The third method of receiving the ability to see the spirit-world is never described, but it seems to be open to believer and non-believer alike. New Age believers or Spiritualists can also see angels, spirits and auras. However, they lack the proper authority to do so. Without faith in Jesus and Biblical discernment, they fall easy prey to demons. There are also Christians who somehow acquire the gifts by themselves, get condemned by mainline churches, and then drift away into the New Age scene. Welton calls these people “spiritual orphans” and believes that Christian congregations must reach out to them.

Welton strongly emphasizes that the Bible is the criterion by which private (or collective) revelations should be judged. This is easy enough when dealing with very basic doctrine, such as the incarnation, but it obviously becomes more difficult when the Bible isn't entirely clear on a subject. Thus, Welton doesn't believe in a pre-tribulation Rapture, hence rejecting any revelations to that effect, but how does he *know* what the true interpretation of Revelation might be? The Book of Revelation isn't particularly perspicacious! Welton also believes that God has “mysteries” he wants to impart to the believers, but if so, the Bible cannot be the sole criterion of truth, since the “mysteries” cannot be checked against proof-texts. They wouldn't be mysterious otherwise! Also, what's the point of God revealing anything at all, if the Bible already contains all the answers? There isn't any sustained discussion about these conundrums in the book. Note also that the author supports controversial preachers such as Kenneth Hagin, who many Christians regard as heterodox.

I had hoped for a more hands-on guide, complete with much more testimonials, so I can't say I really liked “The School of Seers”. Part of me only wants to give it two stars. However, in the end I gracefully impart the OK rating (three stars) on it.
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on 10 November 2012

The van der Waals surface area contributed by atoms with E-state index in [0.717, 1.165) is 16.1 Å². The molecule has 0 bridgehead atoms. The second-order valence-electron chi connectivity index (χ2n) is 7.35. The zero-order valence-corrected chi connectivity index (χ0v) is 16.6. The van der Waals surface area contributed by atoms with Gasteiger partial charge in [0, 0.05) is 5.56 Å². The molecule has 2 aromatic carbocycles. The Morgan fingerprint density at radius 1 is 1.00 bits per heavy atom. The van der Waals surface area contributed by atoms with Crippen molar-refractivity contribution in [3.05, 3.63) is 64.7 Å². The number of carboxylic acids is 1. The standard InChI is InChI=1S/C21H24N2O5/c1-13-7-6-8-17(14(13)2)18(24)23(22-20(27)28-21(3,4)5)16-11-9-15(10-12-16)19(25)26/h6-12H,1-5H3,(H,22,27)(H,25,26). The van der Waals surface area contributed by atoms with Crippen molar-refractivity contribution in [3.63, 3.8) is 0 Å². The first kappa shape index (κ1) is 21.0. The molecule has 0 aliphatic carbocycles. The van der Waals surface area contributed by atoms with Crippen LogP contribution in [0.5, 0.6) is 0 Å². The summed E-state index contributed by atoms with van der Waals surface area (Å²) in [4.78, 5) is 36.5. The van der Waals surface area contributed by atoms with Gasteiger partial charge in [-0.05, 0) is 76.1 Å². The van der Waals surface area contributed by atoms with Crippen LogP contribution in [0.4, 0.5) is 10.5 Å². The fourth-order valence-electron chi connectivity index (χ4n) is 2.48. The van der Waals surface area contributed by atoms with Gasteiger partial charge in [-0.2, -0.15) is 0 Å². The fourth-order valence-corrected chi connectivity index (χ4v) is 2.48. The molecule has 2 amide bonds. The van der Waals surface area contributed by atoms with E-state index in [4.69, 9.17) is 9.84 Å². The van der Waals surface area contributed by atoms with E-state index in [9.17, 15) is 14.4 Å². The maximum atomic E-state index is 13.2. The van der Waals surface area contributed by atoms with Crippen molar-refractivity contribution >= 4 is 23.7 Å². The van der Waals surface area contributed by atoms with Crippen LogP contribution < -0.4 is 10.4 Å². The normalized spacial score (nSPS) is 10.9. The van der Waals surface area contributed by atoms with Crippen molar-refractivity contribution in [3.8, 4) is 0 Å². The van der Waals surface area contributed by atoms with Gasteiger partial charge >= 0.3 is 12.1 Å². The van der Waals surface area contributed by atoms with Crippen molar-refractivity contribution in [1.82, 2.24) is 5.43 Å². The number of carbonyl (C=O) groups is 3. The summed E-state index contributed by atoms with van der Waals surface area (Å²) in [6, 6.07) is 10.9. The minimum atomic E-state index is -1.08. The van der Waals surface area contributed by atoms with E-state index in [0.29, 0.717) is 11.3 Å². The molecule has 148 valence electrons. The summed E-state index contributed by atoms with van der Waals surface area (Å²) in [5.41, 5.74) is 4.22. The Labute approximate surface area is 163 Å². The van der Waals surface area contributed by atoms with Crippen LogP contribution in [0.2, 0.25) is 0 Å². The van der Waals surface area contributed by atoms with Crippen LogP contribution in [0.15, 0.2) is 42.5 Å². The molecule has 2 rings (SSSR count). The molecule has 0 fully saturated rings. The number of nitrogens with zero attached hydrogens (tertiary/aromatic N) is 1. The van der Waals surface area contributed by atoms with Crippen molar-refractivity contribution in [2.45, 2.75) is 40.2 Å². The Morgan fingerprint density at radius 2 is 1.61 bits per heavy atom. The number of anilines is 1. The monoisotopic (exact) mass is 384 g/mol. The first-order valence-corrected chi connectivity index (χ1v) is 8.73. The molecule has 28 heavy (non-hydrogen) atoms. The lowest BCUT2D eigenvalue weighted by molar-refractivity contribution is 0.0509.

Very much enjoyed this book - i read books as an experience - as i rarely remember too much of what i read!!! I do not like the title much, think it lets the book down - a few non-christian friends asked whether it was an occult book!!! There was a couple of concepts I were uneasy with, but that's good - shows i were not reading the book blindly I suppose. Anyone with obvious gift for prophecy, or seeking to develop the gift should read this book.
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on 2 February 2013
The Bible reflects a world in which angelic, demonic and other spiritual realities affect our physical world. This book claims that a gift of seeing realities in this 'spiritual world', both 'directly' (e.g. seeing angels, or the Holy Spirit seen as water or fire) and somehow symbolically (e.g. seeing words written on angels or people) may be sought and received from God. Faith is important for receiving and operating this gift. The book takes the view that faith can be increased through disciplines such as prayer and fasting. Each chapter concludes with practical exercises for the believer to undertake for the fruitful pursuit of this gift of seeing into the spiritual realm. Overall there is a fair measure of content in the book. It moves swiftly with straightforward examples and explanations and so can be read very quickly. The popular format gives a large amount of space given to larger print, subtitles and layout. I had hoped for much more content in a book at this price and of this number of pages. Often a chapter or subsection works with a single anecdotal example or scripture verse; much fuller explanation and reflection would be welcome.
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on 14 June 2011
Great bible based book, I was sceptic about the name to start as to me it sounded a bit pagan but there definitely seems to be anointing on this book. I would strongly recommend it to any born again.
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on 8 November 2012
If you are lost or simply want answers to the unseen realm this book will explain in plain easy language. Do the exercises as you read it's a fantastic tool to discovery. I highly recommend it
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on 17 June 2013
I had bought this book because of 'seeing' various scenarios over several years and wondered if there was any practical teaching on what you do with what you 'see'. I am still processing and at the end of each chapter there is practical instructions which I haven't yet put all into practice. I wanted something which would be for a beginner who really had no idea and in that respect it is very helpful.